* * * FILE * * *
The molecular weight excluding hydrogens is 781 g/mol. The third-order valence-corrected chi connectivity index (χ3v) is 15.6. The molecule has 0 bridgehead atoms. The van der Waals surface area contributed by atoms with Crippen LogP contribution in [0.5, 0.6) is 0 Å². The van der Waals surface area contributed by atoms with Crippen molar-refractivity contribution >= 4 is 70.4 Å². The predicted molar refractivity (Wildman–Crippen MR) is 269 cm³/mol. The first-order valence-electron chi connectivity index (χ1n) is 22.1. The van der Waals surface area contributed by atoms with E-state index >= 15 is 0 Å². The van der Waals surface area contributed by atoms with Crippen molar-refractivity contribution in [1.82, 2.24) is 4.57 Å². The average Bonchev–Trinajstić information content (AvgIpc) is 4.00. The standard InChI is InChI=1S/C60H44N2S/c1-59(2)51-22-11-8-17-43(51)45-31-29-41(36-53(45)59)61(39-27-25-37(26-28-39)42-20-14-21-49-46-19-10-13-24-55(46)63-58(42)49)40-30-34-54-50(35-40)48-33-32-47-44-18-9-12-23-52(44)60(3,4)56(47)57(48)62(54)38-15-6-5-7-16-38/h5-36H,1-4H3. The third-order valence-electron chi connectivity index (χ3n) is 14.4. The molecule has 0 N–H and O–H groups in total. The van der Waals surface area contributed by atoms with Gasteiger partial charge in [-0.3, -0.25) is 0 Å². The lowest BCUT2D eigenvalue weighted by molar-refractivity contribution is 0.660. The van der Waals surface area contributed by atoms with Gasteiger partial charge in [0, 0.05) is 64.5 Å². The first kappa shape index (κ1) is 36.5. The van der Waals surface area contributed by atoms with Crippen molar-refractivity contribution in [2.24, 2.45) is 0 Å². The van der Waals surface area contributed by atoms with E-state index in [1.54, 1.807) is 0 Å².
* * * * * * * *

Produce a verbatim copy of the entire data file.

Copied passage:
The molecular weight excluding hydrogens is 781 g/mol. The third-order valence-corrected chi connectivity index (χ3v) is 15.6. The molecule has 0 bridgehead atoms. The van der Waals surface area contributed by atoms with Crippen LogP contribution in [0.5, 0.6) is 0 Å². The van der Waals surface area contributed by atoms with Crippen molar-refractivity contribution >= 4 is 70.4 Å². The predicted molar refractivity (Wildman–Crippen MR) is 269 cm³/mol. The first-order valence-electron chi connectivity index (χ1n) is 22.1. The van der Waals surface area contributed by atoms with E-state index >= 15 is 0 Å². The van der Waals surface area contributed by atoms with Crippen molar-refractivity contribution in [1.82, 2.24) is 4.57 Å². The average Bonchev–Trinajstić information content (AvgIpc) is 4.00. The standard InChI is InChI=1S/C60H44N2S/c1-59(2)51-22-11-8-17-43(51)45-31-29-41(36-53(45)59)61(39-27-25-37(26-28-39)42-20-14-21-49-46-19-10-13-24-55(46)63-58(42)49)40-30-34-54-50(35-40)48-33-32-47-44-18-9-12-23-52(44)60(3,4)56(47)57(48)62(54)38-15-6-5-7-16-38/h5-36H,1-4H3. The third-order valence-electron chi connectivity index (χ3n) is 14.4. The molecule has 0 N–H and O–H groups in total. The van der Waals surface area contributed by atoms with Gasteiger partial charge in [-0.3, -0.25) is 0 Å². The lowest BCUT2D eigenvalue weighted by molar-refractivity contribution is 0.660. The van der Waals surface area contributed by atoms with Gasteiger partial charge in [0, 0.05) is 64.5 Å². The first kappa shape index (κ1) is 36.5. The van der Waals surface area contributed by atoms with Crippen molar-refractivity contribution in [2.24, 2.45) is 0 Å². The van der Waals surface area contributed by atoms with E-state index in [1.54, 1.807) is 0 Å².